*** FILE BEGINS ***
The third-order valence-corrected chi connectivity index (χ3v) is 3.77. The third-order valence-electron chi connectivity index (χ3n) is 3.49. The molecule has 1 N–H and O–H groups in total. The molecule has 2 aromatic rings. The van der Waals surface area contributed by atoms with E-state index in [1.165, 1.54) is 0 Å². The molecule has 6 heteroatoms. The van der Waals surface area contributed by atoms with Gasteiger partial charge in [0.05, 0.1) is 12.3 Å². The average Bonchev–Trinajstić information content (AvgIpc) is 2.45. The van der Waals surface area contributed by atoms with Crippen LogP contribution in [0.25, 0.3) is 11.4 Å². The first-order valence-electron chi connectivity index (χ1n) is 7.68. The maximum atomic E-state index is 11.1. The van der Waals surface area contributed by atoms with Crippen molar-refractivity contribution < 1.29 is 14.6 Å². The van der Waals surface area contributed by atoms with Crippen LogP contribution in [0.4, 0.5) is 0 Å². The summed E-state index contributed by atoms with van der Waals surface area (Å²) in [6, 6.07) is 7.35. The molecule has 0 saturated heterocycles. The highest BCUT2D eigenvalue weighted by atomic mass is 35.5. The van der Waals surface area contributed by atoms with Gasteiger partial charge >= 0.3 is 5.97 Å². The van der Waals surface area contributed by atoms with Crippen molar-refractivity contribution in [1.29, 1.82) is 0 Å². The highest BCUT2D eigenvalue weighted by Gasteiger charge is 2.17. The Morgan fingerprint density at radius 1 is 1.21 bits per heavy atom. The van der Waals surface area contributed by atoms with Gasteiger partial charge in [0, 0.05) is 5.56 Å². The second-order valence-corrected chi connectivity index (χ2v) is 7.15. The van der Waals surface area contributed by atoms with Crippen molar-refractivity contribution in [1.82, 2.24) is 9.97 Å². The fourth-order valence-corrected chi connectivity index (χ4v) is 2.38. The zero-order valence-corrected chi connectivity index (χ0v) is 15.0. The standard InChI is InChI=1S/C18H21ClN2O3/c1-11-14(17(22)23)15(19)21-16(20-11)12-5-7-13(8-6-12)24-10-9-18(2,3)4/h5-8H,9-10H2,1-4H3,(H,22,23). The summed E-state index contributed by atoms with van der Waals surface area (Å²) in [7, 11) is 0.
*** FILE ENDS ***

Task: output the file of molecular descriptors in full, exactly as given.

The third-order valence-corrected chi connectivity index (χ3v) is 3.77. The third-order valence-electron chi connectivity index (χ3n) is 3.49. The molecule has 1 N–H and O–H groups in total. The molecule has 2 aromatic rings. The van der Waals surface area contributed by atoms with E-state index in [1.165, 1.54) is 0 Å². The molecule has 6 heteroatoms. The van der Waals surface area contributed by atoms with Gasteiger partial charge in [0.05, 0.1) is 12.3 Å². The average Bonchev–Trinajstić information content (AvgIpc) is 2.45. The van der Waals surface area contributed by atoms with Crippen LogP contribution in [0.25, 0.3) is 11.4 Å². The first-order valence-electron chi connectivity index (χ1n) is 7.68. The maximum atomic E-state index is 11.1. The van der Waals surface area contributed by atoms with Crippen molar-refractivity contribution < 1.29 is 14.6 Å². The van der Waals surface area contributed by atoms with Crippen LogP contribution in [0.4, 0.5) is 0 Å². The summed E-state index contributed by atoms with van der Waals surface area (Å²) in [6, 6.07) is 7.35. The molecule has 0 saturated heterocycles. The highest BCUT2D eigenvalue weighted by atomic mass is 35.5. The van der Waals surface area contributed by atoms with Gasteiger partial charge >= 0.3 is 5.97 Å². The van der Waals surface area contributed by atoms with Crippen molar-refractivity contribution in [1.29, 1.82) is 0 Å². The highest BCUT2D eigenvalue weighted by Gasteiger charge is 2.17. The Morgan fingerprint density at radius 1 is 1.21 bits per heavy atom. The van der Waals surface area contributed by atoms with Gasteiger partial charge in [0, 0.05) is 5.56 Å². The second-order valence-corrected chi connectivity index (χ2v) is 7.15. The van der Waals surface area contributed by atoms with Crippen molar-refractivity contribution in [1.82, 2.24) is 9.97 Å². The fourth-order valence-corrected chi connectivity index (χ4v) is 2.38. The zero-order valence-corrected chi connectivity index (χ0v) is 15.0. The standard InChI is InChI=1S/C18H21ClN2O3/c1-11-14(17(22)23)15(19)21-16(20-11)12-5-7-13(8-6-12)24-10-9-18(2,3)4/h5-8H,9-10H2,1-4H3,(H,22,23). The summed E-state index contributed by atoms with van der Waals surface area (Å²) in [7, 11) is 0.